Compared to the traditional approach, applying micrometric image analysis to fine root samples of Fagus sylvatica with subsequent data treatment through principal component and cluster analysis yielded specific diameter sizes for fine root sub-classes having better resolution of the corresponding branching orders, and a more coherent relationship with the values of annual production and turnover rate.
Context Fine root traits are poorly understood, impeding an accurate representation of terrestrial biogeochemical models. Traditionally used, arbitrary diameter thresholds lead to a misestimation of fine root traits such as branching order, environmental relationship, annual production, and turnover rate.
Aims Here, we present, as modification of the traditional method, an integrated approach to segregate, at high-resolution, fine root populations of Fagus sylvatica into new diameter sub-classes that better correspond with the traits mentioned above.
Methods Samples, collected with a sequential soil coring method, were subjected to a micrometric image analysis, and resultant data were treated with principal component and cluster analysis.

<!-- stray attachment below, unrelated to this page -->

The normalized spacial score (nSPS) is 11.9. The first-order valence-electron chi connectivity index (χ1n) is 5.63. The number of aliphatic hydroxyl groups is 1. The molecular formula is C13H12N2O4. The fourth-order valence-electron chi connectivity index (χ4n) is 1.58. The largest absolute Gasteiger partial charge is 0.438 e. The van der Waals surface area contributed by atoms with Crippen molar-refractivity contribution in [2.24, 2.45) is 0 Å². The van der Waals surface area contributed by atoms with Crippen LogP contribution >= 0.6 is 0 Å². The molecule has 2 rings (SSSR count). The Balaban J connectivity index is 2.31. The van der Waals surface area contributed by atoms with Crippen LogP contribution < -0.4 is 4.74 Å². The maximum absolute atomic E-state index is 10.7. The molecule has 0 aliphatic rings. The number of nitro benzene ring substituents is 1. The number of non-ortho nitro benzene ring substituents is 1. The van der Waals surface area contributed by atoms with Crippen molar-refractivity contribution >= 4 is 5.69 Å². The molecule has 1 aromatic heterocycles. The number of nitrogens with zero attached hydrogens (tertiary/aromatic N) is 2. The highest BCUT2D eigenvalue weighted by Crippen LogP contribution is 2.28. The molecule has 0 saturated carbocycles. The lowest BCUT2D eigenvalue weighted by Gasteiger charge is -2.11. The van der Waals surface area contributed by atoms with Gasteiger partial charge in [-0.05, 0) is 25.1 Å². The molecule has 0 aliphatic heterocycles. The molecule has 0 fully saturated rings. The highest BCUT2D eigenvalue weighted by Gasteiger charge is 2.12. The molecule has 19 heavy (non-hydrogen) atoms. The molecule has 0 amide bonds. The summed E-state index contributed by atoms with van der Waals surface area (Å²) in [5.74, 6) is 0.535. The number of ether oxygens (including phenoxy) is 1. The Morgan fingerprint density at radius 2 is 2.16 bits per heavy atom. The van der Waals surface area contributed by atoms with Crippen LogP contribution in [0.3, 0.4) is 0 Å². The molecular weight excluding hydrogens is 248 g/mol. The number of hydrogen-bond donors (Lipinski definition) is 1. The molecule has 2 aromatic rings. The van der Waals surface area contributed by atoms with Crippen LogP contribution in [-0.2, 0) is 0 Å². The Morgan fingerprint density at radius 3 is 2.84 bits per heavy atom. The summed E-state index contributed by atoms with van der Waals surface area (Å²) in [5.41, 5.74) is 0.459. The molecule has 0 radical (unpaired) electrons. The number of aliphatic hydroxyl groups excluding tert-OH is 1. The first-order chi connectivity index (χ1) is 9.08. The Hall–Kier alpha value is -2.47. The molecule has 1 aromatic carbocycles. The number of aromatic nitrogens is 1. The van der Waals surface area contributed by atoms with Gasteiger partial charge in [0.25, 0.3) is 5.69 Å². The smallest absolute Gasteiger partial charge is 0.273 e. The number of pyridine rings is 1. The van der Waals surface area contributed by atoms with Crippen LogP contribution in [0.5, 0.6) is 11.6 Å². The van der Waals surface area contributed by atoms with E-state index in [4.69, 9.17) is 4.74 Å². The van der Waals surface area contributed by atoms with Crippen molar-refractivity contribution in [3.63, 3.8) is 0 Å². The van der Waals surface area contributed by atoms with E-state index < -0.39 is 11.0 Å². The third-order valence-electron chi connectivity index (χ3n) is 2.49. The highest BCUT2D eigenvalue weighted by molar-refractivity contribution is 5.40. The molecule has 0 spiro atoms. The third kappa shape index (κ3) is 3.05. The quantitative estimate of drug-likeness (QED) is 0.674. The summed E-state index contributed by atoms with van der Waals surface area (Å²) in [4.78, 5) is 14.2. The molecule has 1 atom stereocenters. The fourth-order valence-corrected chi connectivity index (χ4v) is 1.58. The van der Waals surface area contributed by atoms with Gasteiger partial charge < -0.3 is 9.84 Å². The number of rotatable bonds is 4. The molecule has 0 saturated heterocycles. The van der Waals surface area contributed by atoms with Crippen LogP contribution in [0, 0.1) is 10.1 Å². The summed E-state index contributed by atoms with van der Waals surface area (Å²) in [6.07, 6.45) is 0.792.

Results Results showed that fine roots were distributed into diameter-size sub-classes (0–0.3 mm, 0.3–1 mm, and 1–2 mm) different from those determined by traditional methods (0–0.5 mm, 0.5–1 mm, and 1–2 mm). New sub-classes provided a better resolution of the corresponding branching-orders, and the values of annual production and turnover rate were more coherent with diameter class and soil depth. Moreover, new sub-classes provided a more precise match with soil temperature than traditional methods.
Conclusion Our method may help to unveil fine root dynamics and development, reduce data analysis time, and make the diameter-based classification more precise and trustworthy even in the case of non-intact samples.
Branching order, Fine root production, Fine root turnover rate, Soil temperature, Root diameter, PCA
Montagnoli, A., Terzaghi, M., Giussani, B. et al. Annals of Forest Science (2018) 75:76. https://doi.org/10.1007/s13595-018-0758-y
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The datasets analyzed during the current study are available in the FRED (fine root ecology database) repository (https://roots.ornl.gov/).